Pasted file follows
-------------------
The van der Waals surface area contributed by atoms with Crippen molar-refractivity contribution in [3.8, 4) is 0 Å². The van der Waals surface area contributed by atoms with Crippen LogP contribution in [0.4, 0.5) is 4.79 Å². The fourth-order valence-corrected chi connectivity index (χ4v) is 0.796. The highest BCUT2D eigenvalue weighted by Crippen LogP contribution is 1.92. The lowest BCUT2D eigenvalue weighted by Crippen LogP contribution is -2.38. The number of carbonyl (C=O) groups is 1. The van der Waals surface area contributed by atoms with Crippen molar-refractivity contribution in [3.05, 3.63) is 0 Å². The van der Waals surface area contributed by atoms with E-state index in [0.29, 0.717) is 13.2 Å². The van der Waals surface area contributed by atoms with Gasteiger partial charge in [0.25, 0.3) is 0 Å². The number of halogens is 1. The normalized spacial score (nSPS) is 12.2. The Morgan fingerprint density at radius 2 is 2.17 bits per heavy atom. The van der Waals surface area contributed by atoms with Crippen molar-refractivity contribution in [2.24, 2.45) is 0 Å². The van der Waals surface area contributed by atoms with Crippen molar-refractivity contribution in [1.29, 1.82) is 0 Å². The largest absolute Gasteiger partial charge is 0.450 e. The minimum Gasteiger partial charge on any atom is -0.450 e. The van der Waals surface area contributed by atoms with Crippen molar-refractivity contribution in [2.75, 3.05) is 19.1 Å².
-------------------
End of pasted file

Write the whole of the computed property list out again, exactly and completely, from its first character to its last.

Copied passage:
The van der Waals surface area contributed by atoms with Crippen molar-refractivity contribution in [3.8, 4) is 0 Å². The van der Waals surface area contributed by atoms with Crippen LogP contribution in [0.4, 0.5) is 4.79 Å². The fourth-order valence-corrected chi connectivity index (χ4v) is 0.796. The highest BCUT2D eigenvalue weighted by Crippen LogP contribution is 1.92. The lowest BCUT2D eigenvalue weighted by Crippen LogP contribution is -2.38. The number of carbonyl (C=O) groups is 1. The van der Waals surface area contributed by atoms with Crippen molar-refractivity contribution in [3.05, 3.63) is 0 Å². The van der Waals surface area contributed by atoms with E-state index in [0.29, 0.717) is 13.2 Å². The van der Waals surface area contributed by atoms with Gasteiger partial charge in [0.25, 0.3) is 0 Å². The number of halogens is 1. The normalized spacial score (nSPS) is 12.2. The Morgan fingerprint density at radius 2 is 2.17 bits per heavy atom. The van der Waals surface area contributed by atoms with Crippen molar-refractivity contribution in [2.24, 2.45) is 0 Å². The van der Waals surface area contributed by atoms with Crippen molar-refractivity contribution in [1.29, 1.82) is 0 Å². The largest absolute Gasteiger partial charge is 0.450 e. The minimum Gasteiger partial charge on any atom is -0.450 e. The van der Waals surface area contributed by atoms with Crippen molar-refractivity contribution in [2.75, 3.05) is 19.1 Å².